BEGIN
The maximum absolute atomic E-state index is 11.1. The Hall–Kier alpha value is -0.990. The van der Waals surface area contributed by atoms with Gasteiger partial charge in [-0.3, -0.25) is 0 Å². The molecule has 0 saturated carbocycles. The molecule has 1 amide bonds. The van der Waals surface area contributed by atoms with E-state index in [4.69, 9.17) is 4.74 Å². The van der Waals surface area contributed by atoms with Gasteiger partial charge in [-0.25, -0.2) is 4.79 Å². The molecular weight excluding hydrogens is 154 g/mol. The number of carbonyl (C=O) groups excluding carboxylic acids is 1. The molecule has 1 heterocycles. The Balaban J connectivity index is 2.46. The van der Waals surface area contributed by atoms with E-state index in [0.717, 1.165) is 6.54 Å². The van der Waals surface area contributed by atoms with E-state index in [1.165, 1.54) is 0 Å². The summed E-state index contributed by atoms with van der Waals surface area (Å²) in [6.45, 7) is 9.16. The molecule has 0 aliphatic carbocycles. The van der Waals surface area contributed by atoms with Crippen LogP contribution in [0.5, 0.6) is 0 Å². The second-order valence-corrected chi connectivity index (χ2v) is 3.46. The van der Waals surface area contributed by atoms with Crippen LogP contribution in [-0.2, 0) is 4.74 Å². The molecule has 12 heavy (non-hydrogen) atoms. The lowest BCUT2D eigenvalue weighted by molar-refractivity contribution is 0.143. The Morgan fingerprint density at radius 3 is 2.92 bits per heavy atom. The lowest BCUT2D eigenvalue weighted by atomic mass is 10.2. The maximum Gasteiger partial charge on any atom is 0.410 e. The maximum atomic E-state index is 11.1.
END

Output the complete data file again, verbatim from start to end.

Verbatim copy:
The maximum absolute atomic E-state index is 11.1. The Hall–Kier alpha value is -0.990. The van der Waals surface area contributed by atoms with Gasteiger partial charge in [-0.3, -0.25) is 0 Å². The molecule has 0 saturated carbocycles. The molecule has 1 amide bonds. The van der Waals surface area contributed by atoms with E-state index in [4.69, 9.17) is 4.74 Å². The van der Waals surface area contributed by atoms with Gasteiger partial charge in [-0.25, -0.2) is 4.79 Å². The molecular weight excluding hydrogens is 154 g/mol. The number of carbonyl (C=O) groups excluding carboxylic acids is 1. The molecule has 1 heterocycles. The Balaban J connectivity index is 2.46. The van der Waals surface area contributed by atoms with E-state index in [0.717, 1.165) is 6.54 Å². The van der Waals surface area contributed by atoms with E-state index in [1.165, 1.54) is 0 Å². The summed E-state index contributed by atoms with van der Waals surface area (Å²) in [6.45, 7) is 9.16. The molecule has 0 aliphatic carbocycles. The van der Waals surface area contributed by atoms with Crippen LogP contribution in [0.5, 0.6) is 0 Å². The second-order valence-corrected chi connectivity index (χ2v) is 3.46. The van der Waals surface area contributed by atoms with Crippen LogP contribution in [-0.2, 0) is 4.74 Å². The molecule has 12 heavy (non-hydrogen) atoms. The lowest BCUT2D eigenvalue weighted by molar-refractivity contribution is 0.143. The Morgan fingerprint density at radius 3 is 2.92 bits per heavy atom. The lowest BCUT2D eigenvalue weighted by atomic mass is 10.2. The maximum Gasteiger partial charge on any atom is 0.410 e. The maximum atomic E-state index is 11.1.